In the beginning

Jesus gives people the answer they need

in the beginning

Father Mike Stubbs is the pastor of Holy Cross Parish in Overland Park and has a degree in Scripture from Harvard University.

by Father Mike Stubbs

Politicians can be very adept at not giving a direct answer to a question. Instead, they will often use the answer as a vehicle to communicate what matters to them, not necessarily what matters to the listener.

We see a good example of that in Sunday’s Gospel reading, Jn 6:24-35.

The crowd asks Jesus for the time of his arrival: “Rabbi, when did you get here?” They have been looking for him.

But Jesus’ answer does not address that issue. Instead, he points the crowd to another direction, to what they should be seeking: “Amen, amen, I say to you, you are looking for me not because you saw signs but because you ate the loaves and were filled. Do not work for food that perishes but for the food that endures for eternal life.”

Jesus wishes to raise their attention from the mundane matter of the time of his arrival to the far more important matter of their eternal salvation. He wishes to elevate their outlook.

In John’s Gospel, Jesus is constantly encouraging the crowd to look up to the things of heaven, rather than the things of earth.

That is why the symbol for St. John the Evangelist is the eagle, the bird which can soar up to the heavens. Sunday’s reading is the perfect example of that.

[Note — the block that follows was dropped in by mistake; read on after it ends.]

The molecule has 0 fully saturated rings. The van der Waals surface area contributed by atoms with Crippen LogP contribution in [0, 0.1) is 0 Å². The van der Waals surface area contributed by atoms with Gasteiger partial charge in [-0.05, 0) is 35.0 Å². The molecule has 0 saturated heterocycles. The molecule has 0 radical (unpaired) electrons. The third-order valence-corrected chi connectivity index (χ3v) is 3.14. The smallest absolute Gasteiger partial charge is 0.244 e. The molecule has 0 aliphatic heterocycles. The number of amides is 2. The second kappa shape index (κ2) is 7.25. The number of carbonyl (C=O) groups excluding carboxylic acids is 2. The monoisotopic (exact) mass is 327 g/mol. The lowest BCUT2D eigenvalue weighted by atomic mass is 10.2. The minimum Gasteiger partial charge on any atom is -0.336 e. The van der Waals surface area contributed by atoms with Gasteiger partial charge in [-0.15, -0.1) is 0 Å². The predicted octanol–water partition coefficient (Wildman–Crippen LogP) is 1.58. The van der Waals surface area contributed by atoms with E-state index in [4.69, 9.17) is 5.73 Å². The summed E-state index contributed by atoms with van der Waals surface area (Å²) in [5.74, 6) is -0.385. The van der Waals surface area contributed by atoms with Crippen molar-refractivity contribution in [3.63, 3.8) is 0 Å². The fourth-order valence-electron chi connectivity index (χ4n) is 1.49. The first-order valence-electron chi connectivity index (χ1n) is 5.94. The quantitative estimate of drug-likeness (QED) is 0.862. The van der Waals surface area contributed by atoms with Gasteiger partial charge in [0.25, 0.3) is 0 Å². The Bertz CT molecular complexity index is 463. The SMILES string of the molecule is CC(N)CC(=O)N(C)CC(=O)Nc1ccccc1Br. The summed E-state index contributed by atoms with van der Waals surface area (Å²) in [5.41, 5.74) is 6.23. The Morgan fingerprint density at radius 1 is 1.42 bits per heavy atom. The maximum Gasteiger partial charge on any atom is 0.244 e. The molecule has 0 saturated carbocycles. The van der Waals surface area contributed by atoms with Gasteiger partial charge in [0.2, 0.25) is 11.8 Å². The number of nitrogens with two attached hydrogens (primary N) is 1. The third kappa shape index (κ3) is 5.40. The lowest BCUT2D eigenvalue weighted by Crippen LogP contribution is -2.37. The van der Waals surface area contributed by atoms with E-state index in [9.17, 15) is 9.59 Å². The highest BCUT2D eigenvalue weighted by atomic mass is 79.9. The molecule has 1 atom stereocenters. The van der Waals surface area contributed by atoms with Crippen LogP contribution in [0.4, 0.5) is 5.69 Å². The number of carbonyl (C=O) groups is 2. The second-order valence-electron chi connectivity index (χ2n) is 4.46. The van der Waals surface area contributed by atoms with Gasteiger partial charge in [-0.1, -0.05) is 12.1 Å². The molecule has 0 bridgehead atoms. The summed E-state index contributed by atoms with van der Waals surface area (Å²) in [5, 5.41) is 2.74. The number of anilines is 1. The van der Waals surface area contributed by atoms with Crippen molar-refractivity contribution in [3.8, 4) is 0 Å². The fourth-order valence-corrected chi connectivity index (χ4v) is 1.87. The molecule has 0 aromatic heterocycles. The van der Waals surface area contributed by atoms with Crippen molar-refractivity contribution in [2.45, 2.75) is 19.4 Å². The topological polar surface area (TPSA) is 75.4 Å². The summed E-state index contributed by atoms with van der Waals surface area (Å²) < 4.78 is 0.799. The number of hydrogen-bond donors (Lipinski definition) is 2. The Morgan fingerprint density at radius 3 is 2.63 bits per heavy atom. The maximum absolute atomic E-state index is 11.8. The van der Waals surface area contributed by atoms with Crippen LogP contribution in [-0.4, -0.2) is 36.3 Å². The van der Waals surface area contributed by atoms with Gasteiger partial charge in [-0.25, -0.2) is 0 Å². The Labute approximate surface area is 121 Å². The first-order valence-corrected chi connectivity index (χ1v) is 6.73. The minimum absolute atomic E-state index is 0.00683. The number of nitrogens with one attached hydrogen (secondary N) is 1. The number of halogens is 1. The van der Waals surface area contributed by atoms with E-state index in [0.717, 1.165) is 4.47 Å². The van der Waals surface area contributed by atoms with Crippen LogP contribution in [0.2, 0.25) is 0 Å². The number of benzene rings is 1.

The bread in Jesus’ day did not contain preservatives. It would turn stale within a day. It was very perishable. In contrast to that, Jesus offers the crowd food “that endures for eternal life.”

Of course, Jesus does not mean physical food, but spiritual food. That is the food that will keep forever. Not only will it last forever, it will enable us to last forever.

Jesus Christ himself is that food: “I am the bread of life; whoever comes to me will never hunger, and whoever believes in me will never thirst.”

We identify the Eucharist as the bread of life, the food which is Jesus Christ.

In the next few Sundays, the Gospel readings delve into the meaning of this sacrament. Here, though, notice that Jesus does not mention the action of eating and drinking.

Instead, he talks about coming to him and believing in him. In other words, the physical action of eating and drinking the Eucharist is not enough. It needs to be accompanied by our belief in Christ and our desire to come to him.

Then, we have the food that endures for eternal life.

About the author

Fr. Mike Stubbs

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